Ms Dari Taylor (Stockton, South): This is a small, complex, technical but important Bill, and I compliment my hon. Friend the Member for Dunfermline, West (Rachel Squire) on it. It is an excellent Bill, because it begins to provide a workable relationship between royalties, copyright and accessible copy. "It is timely," I said to myself and then realised that we have had the written word and books for centuries. It is outrageous that in the 21st century we should be considering such a large part of our community for the first time in a real way. The Bill will benefit millions. I am absolutely delighted that my hon. Friend the Member for Dunfermline, West has kept the Government on side. She has worked extremely hard and I compliment her.

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The Bill establishes a workable legislative framework. It has achieved widespread recognition throughout our communities. It has got many authors, agents and publishers, whether they be involved in dramatic, music or artistic work, to agree that accessible copies for people with impaired vision are an absolute necessity and a requirement. In fact, many have been shocked that their books have not been available to date.

I cannot imagine what it is like not to be able to pick up a book and read, or to go along a shelf and choose. It is totally inconceivable. Reading is one of the finest pleasures in my life. It is time out and, goodness me, we all need time out. The fact that we have excluded so many people from that is wrong.

Reading is not just time out. As many hon. Members have said, there are the benefits of higher education, or education per se. Reading opens doors, thereby ensuring that people with aspirations can develop their intellectual potential. The Bill gives educational establishments the opportunity to support visually impaired people.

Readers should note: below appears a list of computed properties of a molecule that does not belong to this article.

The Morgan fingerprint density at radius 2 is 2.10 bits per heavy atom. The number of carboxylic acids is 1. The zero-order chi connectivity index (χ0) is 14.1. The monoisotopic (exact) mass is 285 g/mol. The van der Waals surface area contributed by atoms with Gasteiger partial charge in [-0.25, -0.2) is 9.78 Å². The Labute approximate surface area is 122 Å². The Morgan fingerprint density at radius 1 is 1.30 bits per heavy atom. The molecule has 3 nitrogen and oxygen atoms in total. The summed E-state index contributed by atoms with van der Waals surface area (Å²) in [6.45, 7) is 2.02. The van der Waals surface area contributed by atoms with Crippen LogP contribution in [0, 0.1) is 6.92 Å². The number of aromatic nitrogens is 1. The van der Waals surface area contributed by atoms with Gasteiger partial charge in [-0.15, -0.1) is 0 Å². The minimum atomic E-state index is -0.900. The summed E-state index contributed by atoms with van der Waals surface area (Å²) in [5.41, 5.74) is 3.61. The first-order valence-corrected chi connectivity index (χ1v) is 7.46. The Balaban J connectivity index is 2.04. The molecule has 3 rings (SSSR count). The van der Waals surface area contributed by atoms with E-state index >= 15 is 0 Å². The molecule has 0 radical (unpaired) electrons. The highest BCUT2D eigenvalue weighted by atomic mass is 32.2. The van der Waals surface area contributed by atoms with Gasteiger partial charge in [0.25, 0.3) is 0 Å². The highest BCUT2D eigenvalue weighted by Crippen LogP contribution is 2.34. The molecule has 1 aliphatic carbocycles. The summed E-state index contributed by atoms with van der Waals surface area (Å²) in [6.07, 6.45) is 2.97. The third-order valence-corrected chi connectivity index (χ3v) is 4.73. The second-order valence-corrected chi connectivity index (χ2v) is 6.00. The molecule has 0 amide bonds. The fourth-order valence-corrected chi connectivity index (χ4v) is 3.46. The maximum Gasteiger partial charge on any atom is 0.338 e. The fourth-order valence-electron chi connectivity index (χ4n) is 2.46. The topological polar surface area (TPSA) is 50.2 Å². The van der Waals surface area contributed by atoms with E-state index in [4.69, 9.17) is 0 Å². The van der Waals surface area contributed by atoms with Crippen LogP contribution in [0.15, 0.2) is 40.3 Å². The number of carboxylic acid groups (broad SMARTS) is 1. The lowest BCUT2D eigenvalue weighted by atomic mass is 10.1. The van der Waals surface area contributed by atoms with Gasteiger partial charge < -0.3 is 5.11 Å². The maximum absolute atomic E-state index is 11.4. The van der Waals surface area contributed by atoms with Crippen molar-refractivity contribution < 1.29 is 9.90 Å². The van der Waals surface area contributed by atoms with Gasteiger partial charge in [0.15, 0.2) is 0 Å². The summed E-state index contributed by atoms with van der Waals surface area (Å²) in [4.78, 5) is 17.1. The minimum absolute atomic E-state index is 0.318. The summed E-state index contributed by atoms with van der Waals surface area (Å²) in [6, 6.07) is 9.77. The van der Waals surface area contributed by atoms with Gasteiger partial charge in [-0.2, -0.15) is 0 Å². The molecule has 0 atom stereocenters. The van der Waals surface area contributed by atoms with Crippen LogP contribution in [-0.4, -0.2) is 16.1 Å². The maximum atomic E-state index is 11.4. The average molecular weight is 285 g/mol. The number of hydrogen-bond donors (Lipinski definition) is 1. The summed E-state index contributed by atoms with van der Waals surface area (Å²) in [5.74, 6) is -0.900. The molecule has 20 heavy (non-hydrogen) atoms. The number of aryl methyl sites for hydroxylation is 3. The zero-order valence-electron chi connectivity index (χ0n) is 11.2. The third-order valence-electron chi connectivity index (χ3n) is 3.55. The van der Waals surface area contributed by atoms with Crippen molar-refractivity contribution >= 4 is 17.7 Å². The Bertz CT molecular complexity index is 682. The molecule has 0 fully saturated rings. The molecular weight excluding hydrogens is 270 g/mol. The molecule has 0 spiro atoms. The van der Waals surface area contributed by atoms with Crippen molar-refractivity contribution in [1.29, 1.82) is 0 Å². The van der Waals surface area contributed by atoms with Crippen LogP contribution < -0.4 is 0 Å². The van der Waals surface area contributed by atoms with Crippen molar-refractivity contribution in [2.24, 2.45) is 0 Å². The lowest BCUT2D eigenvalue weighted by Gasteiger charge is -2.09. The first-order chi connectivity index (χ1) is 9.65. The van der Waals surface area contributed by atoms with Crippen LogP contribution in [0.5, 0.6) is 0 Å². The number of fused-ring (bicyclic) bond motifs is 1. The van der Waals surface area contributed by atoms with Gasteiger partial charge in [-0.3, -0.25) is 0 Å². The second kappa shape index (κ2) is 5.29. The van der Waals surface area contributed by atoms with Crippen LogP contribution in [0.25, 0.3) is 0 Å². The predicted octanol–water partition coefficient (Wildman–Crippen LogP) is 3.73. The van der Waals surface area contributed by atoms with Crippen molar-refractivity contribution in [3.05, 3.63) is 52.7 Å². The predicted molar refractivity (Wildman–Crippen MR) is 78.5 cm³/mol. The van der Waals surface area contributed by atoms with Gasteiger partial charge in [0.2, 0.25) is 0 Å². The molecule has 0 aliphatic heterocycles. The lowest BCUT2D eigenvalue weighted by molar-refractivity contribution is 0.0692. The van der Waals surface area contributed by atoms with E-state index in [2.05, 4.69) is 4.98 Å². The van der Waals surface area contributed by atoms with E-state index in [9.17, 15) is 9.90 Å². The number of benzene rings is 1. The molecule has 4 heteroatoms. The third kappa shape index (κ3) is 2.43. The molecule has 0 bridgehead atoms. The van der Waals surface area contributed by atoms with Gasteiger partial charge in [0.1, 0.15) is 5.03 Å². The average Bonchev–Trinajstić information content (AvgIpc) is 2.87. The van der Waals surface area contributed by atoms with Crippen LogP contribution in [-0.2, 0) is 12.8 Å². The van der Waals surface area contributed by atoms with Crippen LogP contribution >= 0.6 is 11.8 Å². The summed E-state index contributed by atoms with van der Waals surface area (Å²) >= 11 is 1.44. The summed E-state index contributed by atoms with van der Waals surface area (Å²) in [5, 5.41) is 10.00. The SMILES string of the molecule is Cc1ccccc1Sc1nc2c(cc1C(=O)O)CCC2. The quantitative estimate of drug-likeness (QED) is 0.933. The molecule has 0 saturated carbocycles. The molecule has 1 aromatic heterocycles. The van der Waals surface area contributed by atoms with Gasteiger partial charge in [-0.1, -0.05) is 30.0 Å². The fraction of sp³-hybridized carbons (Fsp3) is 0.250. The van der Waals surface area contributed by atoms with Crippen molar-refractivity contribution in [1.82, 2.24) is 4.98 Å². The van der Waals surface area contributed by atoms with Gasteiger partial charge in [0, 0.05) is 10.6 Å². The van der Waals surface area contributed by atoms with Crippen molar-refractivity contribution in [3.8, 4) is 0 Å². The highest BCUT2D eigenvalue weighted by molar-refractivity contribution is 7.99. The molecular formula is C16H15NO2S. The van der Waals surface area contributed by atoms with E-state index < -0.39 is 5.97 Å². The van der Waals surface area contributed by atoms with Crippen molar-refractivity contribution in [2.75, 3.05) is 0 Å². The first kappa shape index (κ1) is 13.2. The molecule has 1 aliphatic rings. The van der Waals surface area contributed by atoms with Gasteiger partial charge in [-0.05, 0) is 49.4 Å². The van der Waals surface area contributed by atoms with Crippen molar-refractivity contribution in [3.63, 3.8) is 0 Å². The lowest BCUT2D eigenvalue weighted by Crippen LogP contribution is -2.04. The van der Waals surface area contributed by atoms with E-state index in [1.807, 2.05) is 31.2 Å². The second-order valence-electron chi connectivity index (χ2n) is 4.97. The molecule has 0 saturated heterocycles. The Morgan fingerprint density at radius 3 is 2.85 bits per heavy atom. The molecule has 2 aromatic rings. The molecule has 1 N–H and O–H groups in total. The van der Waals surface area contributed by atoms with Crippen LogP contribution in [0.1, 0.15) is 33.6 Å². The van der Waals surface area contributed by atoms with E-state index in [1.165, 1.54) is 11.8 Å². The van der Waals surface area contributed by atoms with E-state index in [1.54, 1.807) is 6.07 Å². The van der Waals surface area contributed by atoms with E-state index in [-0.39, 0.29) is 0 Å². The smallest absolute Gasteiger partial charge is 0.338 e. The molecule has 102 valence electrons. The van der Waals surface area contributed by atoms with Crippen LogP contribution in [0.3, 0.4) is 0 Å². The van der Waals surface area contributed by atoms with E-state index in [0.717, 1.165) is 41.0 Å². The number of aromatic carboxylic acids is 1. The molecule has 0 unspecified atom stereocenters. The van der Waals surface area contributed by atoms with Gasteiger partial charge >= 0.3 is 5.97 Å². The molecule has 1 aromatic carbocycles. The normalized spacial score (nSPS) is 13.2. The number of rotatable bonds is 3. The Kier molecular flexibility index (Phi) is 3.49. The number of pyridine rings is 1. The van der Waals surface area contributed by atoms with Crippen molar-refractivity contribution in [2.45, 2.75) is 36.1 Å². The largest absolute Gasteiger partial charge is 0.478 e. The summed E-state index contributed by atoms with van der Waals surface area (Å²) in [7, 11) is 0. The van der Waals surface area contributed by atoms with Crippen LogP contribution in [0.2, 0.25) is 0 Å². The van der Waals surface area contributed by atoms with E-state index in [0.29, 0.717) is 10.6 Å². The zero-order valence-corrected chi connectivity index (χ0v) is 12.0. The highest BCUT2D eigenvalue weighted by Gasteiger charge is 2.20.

In a complex and technical world, my hon. Friend has achieved a clear and concise Bill that I believe will be successful. I am delightful—[Hon. Members: "Hear, hear."] I am sorry, I take that back. I am delighted with the whole idea of one for one. It seems so logical, if someone owns a book, needs to make a copy of it and to change it so that they can access it, to allow them to do so—it seems so jolly obvious. I am delighted with the whole idea of educational establishments having that right if they are not run for profit. That should ensure that there is an open door. I am mortified that the Churches are struggling to ensure that they have copies for all their—I cannot think of the word—

Roger Casale: Congregations.

Ms Taylor: What a good word. The hon. Member for Chesham and Amersham (Mrs. Gillan) and I are great singers. We would want copies to be available. We hope that the Churches get that together speedily.

I have so little time and I know that another colleague wants to speak. I am an enthusiast of the Bill. I have spoken to members of the Teesside and District Society for the Blind about it; they are enthusiasts. The chairman of that organisation is completely blind. He is a local radio producer, and he is delighted that the Bill has been introduced.

Many blind people and people who are visually impaired believe that they are Cinderellas. They are unconfident. They think that we do not care about them. They will begin to see today that they are not a forgotten group, that there are many champions and that the Bill truly begins that process for all of them. I compliment my hon. Friend the Member for Dunfermline, West on what is a very good Bill. It opens doors for many people, many of whom we will, I hope, get to know in the near future.